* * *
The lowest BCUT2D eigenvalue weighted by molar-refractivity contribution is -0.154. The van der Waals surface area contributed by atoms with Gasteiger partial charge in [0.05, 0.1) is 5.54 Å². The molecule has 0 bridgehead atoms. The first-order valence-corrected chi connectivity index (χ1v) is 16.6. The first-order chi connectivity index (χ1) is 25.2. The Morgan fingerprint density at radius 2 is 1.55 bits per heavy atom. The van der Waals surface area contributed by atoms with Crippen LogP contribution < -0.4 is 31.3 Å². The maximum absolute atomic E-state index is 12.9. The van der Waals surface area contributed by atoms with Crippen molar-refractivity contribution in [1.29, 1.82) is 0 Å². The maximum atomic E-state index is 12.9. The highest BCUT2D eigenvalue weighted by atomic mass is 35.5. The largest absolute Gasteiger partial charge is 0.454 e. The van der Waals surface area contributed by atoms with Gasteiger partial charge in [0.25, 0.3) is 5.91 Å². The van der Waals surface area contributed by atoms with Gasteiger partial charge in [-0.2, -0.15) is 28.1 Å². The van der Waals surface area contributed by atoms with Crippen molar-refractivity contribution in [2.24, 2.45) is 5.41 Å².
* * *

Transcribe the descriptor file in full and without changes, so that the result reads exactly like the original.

The lowest BCUT2D eigenvalue weighted by molar-refractivity contribution is -0.154. The van der Waals surface area contributed by atoms with Gasteiger partial charge in [0.05, 0.1) is 5.54 Å². The molecule has 0 bridgehead atoms. The first-order valence-corrected chi connectivity index (χ1v) is 16.6. The first-order chi connectivity index (χ1) is 25.2. The Morgan fingerprint density at radius 2 is 1.55 bits per heavy atom. The van der Waals surface area contributed by atoms with Crippen LogP contribution < -0.4 is 31.3 Å². The maximum absolute atomic E-state index is 12.9. The van der Waals surface area contributed by atoms with Crippen molar-refractivity contribution in [1.29, 1.82) is 0 Å². The maximum atomic E-state index is 12.9. The highest BCUT2D eigenvalue weighted by atomic mass is 35.5. The largest absolute Gasteiger partial charge is 0.454 e. The van der Waals surface area contributed by atoms with Gasteiger partial charge in [0.25, 0.3) is 5.91 Å². The van der Waals surface area contributed by atoms with Gasteiger partial charge in [-0.2, -0.15) is 28.1 Å². The van der Waals surface area contributed by atoms with Crippen molar-refractivity contribution in [2.24, 2.45) is 5.41 Å².